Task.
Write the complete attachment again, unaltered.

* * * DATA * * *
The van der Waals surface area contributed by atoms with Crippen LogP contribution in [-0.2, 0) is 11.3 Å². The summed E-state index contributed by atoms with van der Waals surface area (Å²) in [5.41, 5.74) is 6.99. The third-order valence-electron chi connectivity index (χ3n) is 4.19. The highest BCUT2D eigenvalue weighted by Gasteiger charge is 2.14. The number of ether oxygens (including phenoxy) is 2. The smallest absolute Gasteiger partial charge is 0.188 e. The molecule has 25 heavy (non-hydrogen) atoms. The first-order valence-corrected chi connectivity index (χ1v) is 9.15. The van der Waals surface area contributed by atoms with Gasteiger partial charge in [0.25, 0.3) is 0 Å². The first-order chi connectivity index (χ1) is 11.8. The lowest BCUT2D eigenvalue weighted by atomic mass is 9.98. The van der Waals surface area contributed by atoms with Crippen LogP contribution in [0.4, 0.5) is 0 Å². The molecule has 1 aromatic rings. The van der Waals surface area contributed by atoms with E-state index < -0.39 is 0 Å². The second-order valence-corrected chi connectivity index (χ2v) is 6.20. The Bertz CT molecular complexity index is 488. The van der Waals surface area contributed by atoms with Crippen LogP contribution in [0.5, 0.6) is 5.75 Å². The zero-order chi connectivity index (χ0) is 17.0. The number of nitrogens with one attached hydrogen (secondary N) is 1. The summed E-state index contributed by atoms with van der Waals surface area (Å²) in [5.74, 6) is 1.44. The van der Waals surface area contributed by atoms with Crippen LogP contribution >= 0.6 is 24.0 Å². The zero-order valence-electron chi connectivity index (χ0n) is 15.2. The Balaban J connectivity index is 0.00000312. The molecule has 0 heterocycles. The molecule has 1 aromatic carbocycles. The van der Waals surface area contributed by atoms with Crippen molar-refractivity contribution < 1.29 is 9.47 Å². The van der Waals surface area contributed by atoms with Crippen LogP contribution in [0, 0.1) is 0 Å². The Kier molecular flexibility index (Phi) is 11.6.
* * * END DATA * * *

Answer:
The van der Waals surface area contributed by atoms with Crippen LogP contribution in [-0.2, 0) is 11.3 Å². The summed E-state index contributed by atoms with van der Waals surface area (Å²) in [5.41, 5.74) is 6.99. The third-order valence-electron chi connectivity index (χ3n) is 4.19. The highest BCUT2D eigenvalue weighted by Gasteiger charge is 2.14. The number of ether oxygens (including phenoxy) is 2. The smallest absolute Gasteiger partial charge is 0.188 e. The molecule has 25 heavy (non-hydrogen) atoms. The first-order valence-corrected chi connectivity index (χ1v) is 9.15. The van der Waals surface area contributed by atoms with Gasteiger partial charge in [0.25, 0.3) is 0 Å². The first-order chi connectivity index (χ1) is 11.8. The lowest BCUT2D eigenvalue weighted by atomic mass is 9.98. The van der Waals surface area contributed by atoms with Crippen LogP contribution in [0.4, 0.5) is 0 Å². The molecule has 1 aromatic rings. The van der Waals surface area contributed by atoms with E-state index < -0.39 is 0 Å². The second-order valence-corrected chi connectivity index (χ2v) is 6.20. The Bertz CT molecular complexity index is 488. The van der Waals surface area contributed by atoms with Crippen LogP contribution in [0.5, 0.6) is 5.75 Å². The zero-order chi connectivity index (χ0) is 17.0. The number of nitrogens with one attached hydrogen (secondary N) is 1. The summed E-state index contributed by atoms with van der Waals surface area (Å²) in [5.74, 6) is 1.44. The van der Waals surface area contributed by atoms with Crippen LogP contribution >= 0.6 is 24.0 Å². The zero-order valence-electron chi connectivity index (χ0n) is 15.2. The Balaban J connectivity index is 0.00000312. The molecule has 0 heterocycles. The molecule has 1 aromatic carbocycles. The van der Waals surface area contributed by atoms with Crippen molar-refractivity contribution < 1.29 is 9.47 Å². The van der Waals surface area contributed by atoms with Crippen LogP contribution in [0, 0.1) is 0 Å². The Kier molecular flexibility index (Phi) is 11.6.